While all eyes were on Milwaukee during three nights of rioting in the Sherman Park neighborhood, another officer-involved shooting that sparked protests occurred in Los Angeles.
On August 9, LAPD responded to a call of two teens who were writing graffiti and possibly engaging in narcotic activity in Boyle Heights, a neighborhood east of downtown. When officers arrived at the scene, 14-year-old Jesse Romero fled. During the pursuit, a gunshot went off and officers then shot and killed Romero. Eyewitness accounts reported that Romero had a gun, but the accounts differ based off whether he pointed it towards officers or if he threw it to the ground, accidentally discharging it. The incident sparked protests, but shortly afterward, people on social media shared images of Romero’s alleged gang affiliation, a subtle suggestion that he “deserved” it.
Whatever the case may be, it doesn’t take the “perfect” victim for marginalized communities to erupt in anger. The protests over Romero’s death, as with all police shootings, deal more with long-standing grievances in the community than the initial incident. In response to the shooting, executive director of Legacy LA Lou Calanche said, “We are asking the city of Los Angeles to prioritize positive youth development resources in our city.” This comment is indicative of how Romero’s death represented a bigger problem in the community: it served as a reminder that the incident could have been avoided if the community had resources to keep youth out of trouble.
A quick overview of Boyle Heights reveals why Romero’s death sparked outrage. According to researchers at San Diego State University and the University of South California, Boyle Heights is one of Los Angeles County’s poorest communities. It has a poverty rate of 33 percent and a median income of $33,253, which is a lower median income than the average for all of Los Angeles, which stands at $53,000. Homeownership rates stand at 11 percent. Low rates of homeownership have displaced residents, as gentrification creeps into the area. The city has yet to respond to residents’ demands for city officials to invest more in citywide youth programs to keep youth engaged in positive activities. On top of this, Romero was the second teen killed in Boyle Heights by LAPD this year.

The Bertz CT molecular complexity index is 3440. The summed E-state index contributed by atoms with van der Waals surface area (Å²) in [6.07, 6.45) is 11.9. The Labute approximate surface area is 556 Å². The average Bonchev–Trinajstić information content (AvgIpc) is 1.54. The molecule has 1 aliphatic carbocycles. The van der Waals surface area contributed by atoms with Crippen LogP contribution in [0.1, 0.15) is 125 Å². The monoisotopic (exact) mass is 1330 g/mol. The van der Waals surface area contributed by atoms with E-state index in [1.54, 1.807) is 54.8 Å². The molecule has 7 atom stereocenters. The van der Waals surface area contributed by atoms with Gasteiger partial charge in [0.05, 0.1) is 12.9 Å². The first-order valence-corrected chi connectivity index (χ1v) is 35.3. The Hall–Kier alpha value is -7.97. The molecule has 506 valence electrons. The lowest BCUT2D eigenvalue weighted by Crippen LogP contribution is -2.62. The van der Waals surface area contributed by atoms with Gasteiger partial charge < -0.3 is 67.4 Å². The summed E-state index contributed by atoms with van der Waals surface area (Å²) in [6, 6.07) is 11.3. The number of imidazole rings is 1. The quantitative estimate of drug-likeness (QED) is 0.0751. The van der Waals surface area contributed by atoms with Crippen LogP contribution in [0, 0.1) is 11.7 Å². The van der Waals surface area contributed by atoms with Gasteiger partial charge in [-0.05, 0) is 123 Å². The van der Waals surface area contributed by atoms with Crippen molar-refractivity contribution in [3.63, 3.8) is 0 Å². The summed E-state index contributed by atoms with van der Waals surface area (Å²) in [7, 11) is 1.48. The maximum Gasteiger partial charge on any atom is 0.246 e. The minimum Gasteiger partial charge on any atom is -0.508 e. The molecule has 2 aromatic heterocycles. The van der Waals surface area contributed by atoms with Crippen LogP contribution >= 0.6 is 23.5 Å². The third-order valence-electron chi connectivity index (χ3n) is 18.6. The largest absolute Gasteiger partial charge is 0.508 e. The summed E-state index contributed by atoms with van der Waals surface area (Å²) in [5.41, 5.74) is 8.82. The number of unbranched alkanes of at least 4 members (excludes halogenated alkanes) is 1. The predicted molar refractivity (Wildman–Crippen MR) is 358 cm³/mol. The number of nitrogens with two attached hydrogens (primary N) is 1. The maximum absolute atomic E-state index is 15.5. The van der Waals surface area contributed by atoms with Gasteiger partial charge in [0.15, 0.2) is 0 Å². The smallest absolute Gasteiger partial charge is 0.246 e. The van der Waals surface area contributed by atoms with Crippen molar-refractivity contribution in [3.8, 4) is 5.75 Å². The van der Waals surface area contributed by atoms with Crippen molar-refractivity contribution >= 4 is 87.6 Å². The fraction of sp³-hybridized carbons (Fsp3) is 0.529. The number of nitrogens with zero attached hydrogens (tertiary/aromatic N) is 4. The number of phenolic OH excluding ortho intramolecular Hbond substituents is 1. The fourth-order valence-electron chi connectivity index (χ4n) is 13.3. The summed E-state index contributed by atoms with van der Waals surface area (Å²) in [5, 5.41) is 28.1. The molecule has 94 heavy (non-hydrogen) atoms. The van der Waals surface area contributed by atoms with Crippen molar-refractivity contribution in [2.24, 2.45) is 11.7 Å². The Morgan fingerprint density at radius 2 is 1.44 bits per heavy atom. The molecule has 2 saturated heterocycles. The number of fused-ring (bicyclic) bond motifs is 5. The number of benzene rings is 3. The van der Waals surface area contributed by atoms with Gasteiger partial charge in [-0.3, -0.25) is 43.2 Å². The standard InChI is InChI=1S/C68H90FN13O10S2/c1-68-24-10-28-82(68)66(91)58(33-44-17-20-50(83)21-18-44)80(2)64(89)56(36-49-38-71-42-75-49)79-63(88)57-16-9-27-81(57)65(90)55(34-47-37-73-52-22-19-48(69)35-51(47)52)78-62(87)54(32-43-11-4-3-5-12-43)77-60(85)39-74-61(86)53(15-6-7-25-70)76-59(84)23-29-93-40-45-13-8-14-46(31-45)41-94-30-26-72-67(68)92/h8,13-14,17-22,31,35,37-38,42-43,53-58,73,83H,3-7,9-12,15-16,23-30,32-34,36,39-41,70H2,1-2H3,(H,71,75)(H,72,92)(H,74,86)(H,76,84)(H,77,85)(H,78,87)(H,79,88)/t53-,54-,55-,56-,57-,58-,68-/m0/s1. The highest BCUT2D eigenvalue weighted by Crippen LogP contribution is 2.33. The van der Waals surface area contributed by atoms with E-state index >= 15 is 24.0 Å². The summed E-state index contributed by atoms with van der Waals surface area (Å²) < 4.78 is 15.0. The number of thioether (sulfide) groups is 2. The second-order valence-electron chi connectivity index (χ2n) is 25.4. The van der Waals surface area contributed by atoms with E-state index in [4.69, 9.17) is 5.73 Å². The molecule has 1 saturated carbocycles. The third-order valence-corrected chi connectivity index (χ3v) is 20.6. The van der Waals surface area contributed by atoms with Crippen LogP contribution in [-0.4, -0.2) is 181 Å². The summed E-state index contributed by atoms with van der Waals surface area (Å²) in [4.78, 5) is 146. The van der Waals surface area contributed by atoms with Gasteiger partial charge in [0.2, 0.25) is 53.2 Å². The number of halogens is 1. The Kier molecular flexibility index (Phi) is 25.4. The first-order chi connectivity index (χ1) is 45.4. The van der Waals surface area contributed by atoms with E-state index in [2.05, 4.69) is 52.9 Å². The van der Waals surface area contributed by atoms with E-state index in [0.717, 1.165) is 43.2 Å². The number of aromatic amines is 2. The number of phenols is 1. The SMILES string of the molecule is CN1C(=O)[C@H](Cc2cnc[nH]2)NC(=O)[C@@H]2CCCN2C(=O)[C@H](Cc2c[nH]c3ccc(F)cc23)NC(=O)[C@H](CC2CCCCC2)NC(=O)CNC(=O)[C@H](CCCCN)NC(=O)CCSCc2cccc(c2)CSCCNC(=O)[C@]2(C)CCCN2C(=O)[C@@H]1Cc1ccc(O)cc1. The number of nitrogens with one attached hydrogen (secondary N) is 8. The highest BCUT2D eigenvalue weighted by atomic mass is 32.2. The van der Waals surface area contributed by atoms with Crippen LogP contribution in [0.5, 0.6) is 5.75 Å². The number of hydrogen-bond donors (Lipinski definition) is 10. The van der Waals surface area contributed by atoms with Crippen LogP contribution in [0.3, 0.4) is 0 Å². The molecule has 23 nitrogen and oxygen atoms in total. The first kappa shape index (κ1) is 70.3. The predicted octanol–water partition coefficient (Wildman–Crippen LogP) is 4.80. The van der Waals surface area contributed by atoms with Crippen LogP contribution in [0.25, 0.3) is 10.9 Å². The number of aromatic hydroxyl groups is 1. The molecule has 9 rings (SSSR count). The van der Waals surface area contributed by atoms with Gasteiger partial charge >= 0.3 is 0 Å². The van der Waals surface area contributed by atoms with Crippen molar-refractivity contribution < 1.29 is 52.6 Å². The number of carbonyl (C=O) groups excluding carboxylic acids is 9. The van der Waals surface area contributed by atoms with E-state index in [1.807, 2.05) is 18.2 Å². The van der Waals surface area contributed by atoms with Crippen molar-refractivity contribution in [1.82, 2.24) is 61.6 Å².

Taking into account all these factors, the anger expressed by some residents shouldn’t come across as surprising, but Americans sometimes appear to have an ahistorical understanding of protests against police violence. Numerous urban rebellions and protests have begun even when the final evidence proved that the police had probable cause. Yet, it seems that Americans have learned little from this history or are largely unaware of it.
As long as there are inner-city and suburban communities experiencing disinvestment, concentrated poverty and inadequate employment opportunities, protests and riots over allegations of police brutality will likely continue. Elected officials who continue to ignore marginalized groups until those communities erupt in violence will always experience civil unrest in their cities. Journalists in Philadelphia noted this in 1988 after a night of violence in Hunting Park, a predominately Puerto Rican community in North Philadelphia:
What irks some community leaders is the city’s knee-jerk response to the riot. They said it confirms that government —from Washington to Harrisburg to Philadelphia— will continue to ignore the community’s long-standing problems and step in only when the violence makes headlines.
This doesn’t mean protests will happen in all poor communities, but persisted problems such as police harassment, unemployment and municipal neglect can only go on for so long before an incident like a violent police encounter lights the fuse.
As former Baltimore Police Chief Ed Norris said, police departments are the “visible arm of the government.” Grievances over municipal neglect, poverty, disinvestment and other issues will always be directed towards police since they are the state institution that poor minority communities come into contact with most frequently. Until Americans acknowledge these structural problems, they will continue to only focus on what sparked protests and riots rather than examine the roots of anger. Outrage of police killings, even if the person so-called “deserved it,” will continue to happen.
Originally from Allentown, Pennsylvania, Aaron G. Fountain, Jr. is a Ph.D. student in the Department of History at Indiana University-Bloomington. Twitter: @aaronfountainjr